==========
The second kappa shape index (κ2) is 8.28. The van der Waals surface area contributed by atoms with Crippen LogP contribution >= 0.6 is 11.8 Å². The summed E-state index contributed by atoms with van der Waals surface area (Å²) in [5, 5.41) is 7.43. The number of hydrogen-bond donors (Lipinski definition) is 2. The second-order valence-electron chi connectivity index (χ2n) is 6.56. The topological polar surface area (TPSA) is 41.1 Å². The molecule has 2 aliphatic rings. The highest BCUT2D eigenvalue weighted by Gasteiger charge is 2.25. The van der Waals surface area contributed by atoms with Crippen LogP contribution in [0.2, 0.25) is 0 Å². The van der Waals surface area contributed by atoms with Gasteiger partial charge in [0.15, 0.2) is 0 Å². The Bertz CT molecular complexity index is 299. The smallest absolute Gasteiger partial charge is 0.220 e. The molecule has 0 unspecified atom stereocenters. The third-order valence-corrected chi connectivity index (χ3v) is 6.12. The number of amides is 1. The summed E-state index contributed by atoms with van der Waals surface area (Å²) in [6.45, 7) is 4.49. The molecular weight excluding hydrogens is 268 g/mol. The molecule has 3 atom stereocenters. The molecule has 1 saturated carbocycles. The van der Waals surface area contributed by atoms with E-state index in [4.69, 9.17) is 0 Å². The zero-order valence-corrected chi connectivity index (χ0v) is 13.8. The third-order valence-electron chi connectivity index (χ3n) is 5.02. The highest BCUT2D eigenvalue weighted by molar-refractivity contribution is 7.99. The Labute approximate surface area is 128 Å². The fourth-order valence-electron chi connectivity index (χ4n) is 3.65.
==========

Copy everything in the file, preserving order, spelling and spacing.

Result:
The second kappa shape index (κ2) is 8.28. The van der Waals surface area contributed by atoms with Crippen LogP contribution >= 0.6 is 11.8 Å². The summed E-state index contributed by atoms with van der Waals surface area (Å²) in [5, 5.41) is 7.43. The number of hydrogen-bond donors (Lipinski definition) is 2. The second-order valence-electron chi connectivity index (χ2n) is 6.56. The topological polar surface area (TPSA) is 41.1 Å². The molecule has 2 aliphatic rings. The highest BCUT2D eigenvalue weighted by Gasteiger charge is 2.25. The van der Waals surface area contributed by atoms with Crippen LogP contribution in [0.2, 0.25) is 0 Å². The van der Waals surface area contributed by atoms with Gasteiger partial charge in [0.15, 0.2) is 0 Å². The Bertz CT molecular complexity index is 299. The smallest absolute Gasteiger partial charge is 0.220 e. The molecule has 0 unspecified atom stereocenters. The third-order valence-corrected chi connectivity index (χ3v) is 6.12. The number of amides is 1. The summed E-state index contributed by atoms with van der Waals surface area (Å²) in [6.45, 7) is 4.49. The molecular weight excluding hydrogens is 268 g/mol. The molecule has 3 atom stereocenters. The molecule has 1 saturated carbocycles. The van der Waals surface area contributed by atoms with E-state index in [4.69, 9.17) is 0 Å². The zero-order valence-corrected chi connectivity index (χ0v) is 13.8. The third-order valence-electron chi connectivity index (χ3n) is 5.02. The highest BCUT2D eigenvalue weighted by molar-refractivity contribution is 7.99. The Labute approximate surface area is 128 Å². The fourth-order valence-electron chi connectivity index (χ4n) is 3.65.